The Historic Fort Concho, San Angelo, Texas
A little girl from the 1870s haunts the officer’s quarters, as soldiers continue to march the grounds
We have access to multiple locations within this Historic site, including the infamous Officers’ Quarters 1, Fort Concho Hospital, the old schoolhouse/chapel, Officers’ Quarters 3, and the old headquarters building!
Full-body apparitions, phantom footsteps, shadow figures, poltergeist activity, physical touches, disembodied voices, and more have all been reported at this huge and incredibly haunted historical landmark.
Your ghost hunt at the Historic Fort Concho includes:
- Exclusive access to the oldest and most haunted buildings in the fort, including the infamous Officers’ Quarter’s No. 1, and locations that have never before been investigated by an outside team,
- Investigate with an experienced member of Haunted Rooms America,
- Join in with structured vigils,
- Use of our paranormal equipment which includes both state-of-the-art equipment as well as the more traditional,
- Unlimited snacks and refreshments provided at intervals throughout the evening,
- Private time to explore and conduct your own vigils (*a team member will be present in each area to offer guidance if needed).
Tickets will not last long!
Hurry and Book your Places Now!
Ghosts of Fort Concho
Officers’ Quarter’s 1
One of the most famous haunted locations on the site. The Ghost of Colonel Benjamin Grierson’s daughter, Edith is still residing in her former home. The young girl tragically died of a short illness from Typhoid Fever in 1878, when she was just 13 years old.
Her former bedroom and the room she died is where she’s often seen. Her apparition has been witnessed playing her favorite game of jacks on the floor of this room. Her smiling face looks at those that enter before returning to play.
Her apparition has also been seen standing at the top of the staircase, wearing a long peach-colored dress.
You may catch her distant giggling, or her footsteps running up and down the staircase.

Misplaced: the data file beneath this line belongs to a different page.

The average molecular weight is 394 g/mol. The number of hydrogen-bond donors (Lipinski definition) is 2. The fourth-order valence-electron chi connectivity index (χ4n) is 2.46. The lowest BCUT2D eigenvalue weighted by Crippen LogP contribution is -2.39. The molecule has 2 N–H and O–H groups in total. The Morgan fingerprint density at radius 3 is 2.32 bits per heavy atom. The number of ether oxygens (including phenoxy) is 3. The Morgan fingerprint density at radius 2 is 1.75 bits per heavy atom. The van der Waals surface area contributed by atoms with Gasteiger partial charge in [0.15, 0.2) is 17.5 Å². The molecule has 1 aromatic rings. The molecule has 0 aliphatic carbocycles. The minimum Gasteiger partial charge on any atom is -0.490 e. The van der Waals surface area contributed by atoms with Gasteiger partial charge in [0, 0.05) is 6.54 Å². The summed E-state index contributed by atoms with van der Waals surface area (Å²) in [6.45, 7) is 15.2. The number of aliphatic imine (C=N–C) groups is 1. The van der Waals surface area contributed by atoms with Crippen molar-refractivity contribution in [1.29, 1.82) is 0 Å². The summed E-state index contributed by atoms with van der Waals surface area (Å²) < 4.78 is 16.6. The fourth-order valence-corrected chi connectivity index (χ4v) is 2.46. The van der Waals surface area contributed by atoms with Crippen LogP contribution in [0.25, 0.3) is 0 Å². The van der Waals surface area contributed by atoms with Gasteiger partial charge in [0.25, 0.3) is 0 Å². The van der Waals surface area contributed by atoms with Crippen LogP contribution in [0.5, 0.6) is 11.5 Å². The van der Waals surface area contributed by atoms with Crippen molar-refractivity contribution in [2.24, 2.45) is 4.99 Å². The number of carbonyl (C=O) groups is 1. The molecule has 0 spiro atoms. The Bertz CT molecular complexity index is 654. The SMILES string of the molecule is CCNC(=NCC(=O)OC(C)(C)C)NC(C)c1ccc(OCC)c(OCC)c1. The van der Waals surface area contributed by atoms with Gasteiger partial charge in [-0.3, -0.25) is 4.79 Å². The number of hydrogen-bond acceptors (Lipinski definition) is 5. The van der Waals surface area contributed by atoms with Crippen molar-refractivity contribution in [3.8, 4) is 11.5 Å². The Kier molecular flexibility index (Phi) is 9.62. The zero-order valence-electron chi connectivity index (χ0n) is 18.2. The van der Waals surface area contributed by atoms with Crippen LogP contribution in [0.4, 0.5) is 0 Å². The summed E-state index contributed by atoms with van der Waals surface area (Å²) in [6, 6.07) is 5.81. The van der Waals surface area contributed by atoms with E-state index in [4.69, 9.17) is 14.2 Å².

The ghost of Colonel Grierson himself is also believed to still haunt his former residence, as well as his wife, Edith’s mother.
Colonel Ranald “Bad Hand” Mackenzie, was a decorated veteran of the Civil War, and was the CO of the famous 4th Cavalry, that was stationed at Fort Concho. He led his men, known as Mackenzie’s Raiders to two victories during the Red River War, which forced the Comanche, Kiowa, Cheyenne, and the Arapaho Native America tribes from the Southern Plains.
In 1872 he took the largest Comanche camp by surprise, killing 23 warriors and taking 123 women and children prisoner, taking them to Fort Concho.
After his death, he returned to the fort, haunting the grounds to this day. He’s associated with the sound of knuckles cracking, something he had a habit of doing in life.
In one instance he aggressively walked up on an unsuspecting staff member who was looking out of a window in Officers’ Quarter’s 3, a building he resided in when he wasn’t away on his campaigns.
The only known soldier to die within the fort, is Second Sergeant James Cunningham, an Irish immigrant who was described as a good and respectful soldier. However, he also had an extreme addiction to alcohol and was later acquitted from the fort.
His condition quickly deteriorated and he was given just months to live. He requested to be put back in the fort so he could spend his last days around his friends. The fort accepted his request and he was put up in the old headquarters building. After just two months he succumbed to his illness and passed away.
Since his death, his ghost has been seen and felt walking around the building he died in. His spirit is said to hate the fact women can enter the building these days, and years at windows to women as they approach.
George Dunbar was a chaplain and one of the soldiers stationed at Fort Concho who had their families staying with them. He was ordered along with other troops to go and help their sister fort, Fort Sill, which was being besieged. He promised his wife and six children that he would return soon.
Upon returning victorious from Fort Sill, the soldiers were missing one man, Dunbar. He’d died in defending Fort Sill during the siege. His family was understandably distraught at his loss, however, they were promised to have a home at the fort for as long as they needed it.
Dunbar’s ghost returned to the fort after his death, watching over his family. His spirit has been heard throughout the fort, his disembodied voice echoing through the schoolhouse/chapel, often accompanied by an unknown female spirit, which could be his wife.
Fort Concho History
Fort Concho was established in 1867 in order to protect early settlers, and quell hostile threats in the region. Constructed from mainly native limestone, the fort originally consisted of over 40 buildings and covered more than 1600 acres.
Some of the US military’s most famous frontier units were headquartered here. Such as the 4th Cavalry, and the 10th Cavalry, the latter of which was famously known as the Buffalo Soldiers, an entire division of African-American soldiers.
During its heyday, the fort housed between 400-500 men with companies of infantry, troops of cavalry, staff officers, and support personnel.
After the railroad came to the area in the late 1880s, and the immediate threat of Native Americans had been quashed, the fort was deactivated in 1889.
It’s now considered one of the best-preserved military installation examples built by the US military in Texas.